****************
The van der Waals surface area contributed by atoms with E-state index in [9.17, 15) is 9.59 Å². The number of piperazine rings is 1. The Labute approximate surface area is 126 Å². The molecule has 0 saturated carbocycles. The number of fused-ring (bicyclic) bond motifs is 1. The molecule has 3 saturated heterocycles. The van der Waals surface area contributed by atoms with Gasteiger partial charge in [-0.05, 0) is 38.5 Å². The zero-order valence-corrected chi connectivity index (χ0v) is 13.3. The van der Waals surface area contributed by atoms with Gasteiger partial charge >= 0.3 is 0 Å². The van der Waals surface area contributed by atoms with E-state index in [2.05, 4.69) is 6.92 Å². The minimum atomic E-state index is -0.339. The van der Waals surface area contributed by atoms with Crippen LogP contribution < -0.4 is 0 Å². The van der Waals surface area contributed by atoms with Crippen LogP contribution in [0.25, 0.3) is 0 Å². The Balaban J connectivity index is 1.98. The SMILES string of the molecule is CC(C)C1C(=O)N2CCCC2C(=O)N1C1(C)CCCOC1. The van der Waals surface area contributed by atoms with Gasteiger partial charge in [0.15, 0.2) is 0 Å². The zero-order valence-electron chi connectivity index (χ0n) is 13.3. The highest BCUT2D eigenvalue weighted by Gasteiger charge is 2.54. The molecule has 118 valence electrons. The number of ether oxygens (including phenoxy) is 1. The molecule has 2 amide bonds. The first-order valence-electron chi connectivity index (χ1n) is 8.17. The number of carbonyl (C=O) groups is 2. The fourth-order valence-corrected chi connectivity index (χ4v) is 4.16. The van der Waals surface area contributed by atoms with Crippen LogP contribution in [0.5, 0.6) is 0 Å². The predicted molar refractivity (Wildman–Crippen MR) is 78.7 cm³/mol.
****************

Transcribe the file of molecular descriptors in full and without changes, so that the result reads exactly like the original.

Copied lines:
The van der Waals surface area contributed by atoms with E-state index in [9.17, 15) is 9.59 Å². The number of piperazine rings is 1. The Labute approximate surface area is 126 Å². The molecule has 0 saturated carbocycles. The number of fused-ring (bicyclic) bond motifs is 1. The molecule has 3 saturated heterocycles. The van der Waals surface area contributed by atoms with Gasteiger partial charge in [-0.05, 0) is 38.5 Å². The zero-order valence-corrected chi connectivity index (χ0v) is 13.3. The van der Waals surface area contributed by atoms with Gasteiger partial charge >= 0.3 is 0 Å². The van der Waals surface area contributed by atoms with E-state index in [2.05, 4.69) is 6.92 Å². The minimum atomic E-state index is -0.339. The van der Waals surface area contributed by atoms with Crippen LogP contribution < -0.4 is 0 Å². The van der Waals surface area contributed by atoms with Crippen LogP contribution in [0.25, 0.3) is 0 Å². The Balaban J connectivity index is 1.98. The SMILES string of the molecule is CC(C)C1C(=O)N2CCCC2C(=O)N1C1(C)CCCOC1. The van der Waals surface area contributed by atoms with Gasteiger partial charge in [0.15, 0.2) is 0 Å². The zero-order valence-electron chi connectivity index (χ0n) is 13.3. The highest BCUT2D eigenvalue weighted by Gasteiger charge is 2.54. The molecule has 118 valence electrons. The number of ether oxygens (including phenoxy) is 1. The molecule has 2 amide bonds. The first-order valence-electron chi connectivity index (χ1n) is 8.17. The number of carbonyl (C=O) groups is 2. The fourth-order valence-corrected chi connectivity index (χ4v) is 4.16. The van der Waals surface area contributed by atoms with Crippen LogP contribution in [0.5, 0.6) is 0 Å². The predicted molar refractivity (Wildman–Crippen MR) is 78.7 cm³/mol.